STONINGTON — It may sound sappy to some to label a successful team's performance as "a storybook season." But calling the Stonington High boys soccer team's 2021 campaign anything but storybook would be only telling part of the story.
Coach Paul deCastro's Bears completed a near-perfect season. The Bears won 21 straight games after losing their opener, dominated their ECC schedule, captured a second Class M state championship in three years, produced the Gatorade state Player of the Year and All-America player and provided their coach with a fitting swan song to retire as a champion.
Stonington's 21-1 season and second straight Class M state title — a state tournament wasn't held during 2020's COVID-altered schedule — placed this Bears squad in rare company in the annals of ECC soccer history. Prior to Stonington's two recent championships, only Ledyard (2001), East Lyme (1998), Stonington (1993) and Montville (2010) had won CIAC boys soccer titles — and co-titles at that.
"Were we the best team in ECC history? That's a great question," deCastro said. "All I can say is that this team had the firepower to be considered right at the top."
DeCastro, a former Stonington All-State player, announced his retirement after 14 years as coach, and after the Bears topped Ellington, 3-1, in the Nov. 20 title game.
Sam Montalto, a 6-foot-3 forward who has committed to play at Division I Providence College next year, capped a stellar career with a spectacular senior season. He finished as one of the most honored players in ECC history, earning All-America, All-New England, All-State, the Gatorade Player of the Year award and of course ECC Division I first team. He set a school single-season record in 2021 with 36 goals (even after missing three games with an injury) and finished with a career school record of 105 goals.
"He had quite a career," deCastro said. "But the first thing he'll say that made him happiest is that he finished with a state championship. He was an impact player right away as a freshman and got better and better."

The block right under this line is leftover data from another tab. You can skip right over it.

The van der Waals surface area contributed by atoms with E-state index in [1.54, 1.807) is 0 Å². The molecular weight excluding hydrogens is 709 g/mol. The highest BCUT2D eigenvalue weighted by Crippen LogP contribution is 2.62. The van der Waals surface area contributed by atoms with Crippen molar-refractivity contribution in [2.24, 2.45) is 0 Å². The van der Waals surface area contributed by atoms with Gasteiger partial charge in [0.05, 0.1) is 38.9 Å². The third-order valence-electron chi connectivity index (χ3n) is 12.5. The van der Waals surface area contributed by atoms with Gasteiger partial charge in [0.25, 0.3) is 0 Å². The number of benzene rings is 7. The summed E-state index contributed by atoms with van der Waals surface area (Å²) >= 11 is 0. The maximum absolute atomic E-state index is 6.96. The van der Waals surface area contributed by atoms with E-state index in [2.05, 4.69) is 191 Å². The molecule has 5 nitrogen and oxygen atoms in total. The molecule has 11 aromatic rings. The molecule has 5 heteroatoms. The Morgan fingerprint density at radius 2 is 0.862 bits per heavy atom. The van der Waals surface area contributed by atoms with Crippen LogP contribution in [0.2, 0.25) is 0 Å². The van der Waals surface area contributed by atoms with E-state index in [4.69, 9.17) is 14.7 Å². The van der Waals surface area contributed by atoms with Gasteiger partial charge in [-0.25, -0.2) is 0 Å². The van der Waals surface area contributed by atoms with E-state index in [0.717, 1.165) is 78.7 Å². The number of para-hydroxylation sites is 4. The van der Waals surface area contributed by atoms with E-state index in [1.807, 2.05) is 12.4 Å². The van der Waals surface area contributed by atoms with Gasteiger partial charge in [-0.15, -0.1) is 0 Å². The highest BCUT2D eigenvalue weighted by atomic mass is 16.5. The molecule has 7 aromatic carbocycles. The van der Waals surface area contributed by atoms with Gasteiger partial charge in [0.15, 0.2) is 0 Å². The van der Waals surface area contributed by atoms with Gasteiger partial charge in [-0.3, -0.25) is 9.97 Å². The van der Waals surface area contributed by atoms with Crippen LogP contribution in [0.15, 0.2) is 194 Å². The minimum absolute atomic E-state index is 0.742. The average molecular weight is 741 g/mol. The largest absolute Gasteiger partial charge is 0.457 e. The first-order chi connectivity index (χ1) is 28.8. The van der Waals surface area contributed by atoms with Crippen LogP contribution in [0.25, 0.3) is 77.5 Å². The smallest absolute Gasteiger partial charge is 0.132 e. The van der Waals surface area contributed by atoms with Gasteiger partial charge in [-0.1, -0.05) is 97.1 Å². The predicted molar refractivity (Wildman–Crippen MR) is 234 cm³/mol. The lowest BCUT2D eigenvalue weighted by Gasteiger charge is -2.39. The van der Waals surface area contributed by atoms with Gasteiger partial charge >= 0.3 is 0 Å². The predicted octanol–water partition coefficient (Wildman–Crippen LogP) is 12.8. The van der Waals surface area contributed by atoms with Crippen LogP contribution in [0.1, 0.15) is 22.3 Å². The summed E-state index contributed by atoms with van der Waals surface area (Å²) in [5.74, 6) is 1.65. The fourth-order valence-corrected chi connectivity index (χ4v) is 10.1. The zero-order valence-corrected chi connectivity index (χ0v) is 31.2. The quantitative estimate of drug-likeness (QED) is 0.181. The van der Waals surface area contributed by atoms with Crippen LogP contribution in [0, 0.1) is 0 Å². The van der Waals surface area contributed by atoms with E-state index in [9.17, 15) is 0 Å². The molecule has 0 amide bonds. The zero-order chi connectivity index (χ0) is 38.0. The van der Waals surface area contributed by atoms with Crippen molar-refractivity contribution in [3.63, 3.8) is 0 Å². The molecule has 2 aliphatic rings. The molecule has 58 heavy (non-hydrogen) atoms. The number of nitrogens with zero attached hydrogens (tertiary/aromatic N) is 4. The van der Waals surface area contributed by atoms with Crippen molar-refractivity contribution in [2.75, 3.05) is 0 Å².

Montalto scored a school-record 32 goals as a sophomore before breaking that mark this year. He reached the pinnacle of his individual honors when he was named All-America, becoming the second Stonington player ever to attain that honor. Marc deCastro, Paul's brother, was an All-American in 1993.
If not for Montalto's brilliance, Stonington senior Will Sawin might have commanded state player of the year honors. Sawin racked up 23 goals and a school-record 28 assists.
"Will elevated his game and gave us two players who were so difficult to stop," deCastro said. "We scored 100 goals as a team, which is an incredible total. Will was magical with the ball and a great playmaker."
The midfielder made All-State and ECC Division I first team.
"Will was a magical ball handler and passer," deCastro said. "When you have two players who are so offensively talented like we had with Sam and Will, it puts a lot of pressure on opposing defenses."
Billy deCastro, Paul's son, lived up to the family name, making ECC Division I first team as a midfielder. He totaled five goals, including one in the state title game, and 13 assists.
"Bill was a versatile player and really the heart and soul of our team," de Castro said.
Wynn Hammond made ECC first team at defender. He was also an offensive threat with three goals and two assists.
"Wynn was an unsung hero for us," deCastro sad. "He could have played midfield but was a solid force who made good decisions as a defender."
Fellow senior Cole DeVoe also represented Stonington as an All-ECC first-team defender. He contributed a goal and five assists offensively.
"Cole was another rock-solid defender," deCastro said. "Teams found it very difficult to get past Will and then Cole."
Senior defender Will Huynh was named ECC Division I honorable mention. Senior William Orr earned the ECC sportsmanship award, and senior John Cannella was tabbed as a scholar athlete.
The Bears graduate 11 seniors who will go down as the most decorated class in ECC soccer history with two state titles. DeCastro certainly went out on top, stepping down to pursue other career interests.
"There are a lot of good candidates to take over," he said. "I'm sure the school will make a great decision and select someone to continue the history and legacy of Stonington boys soccer."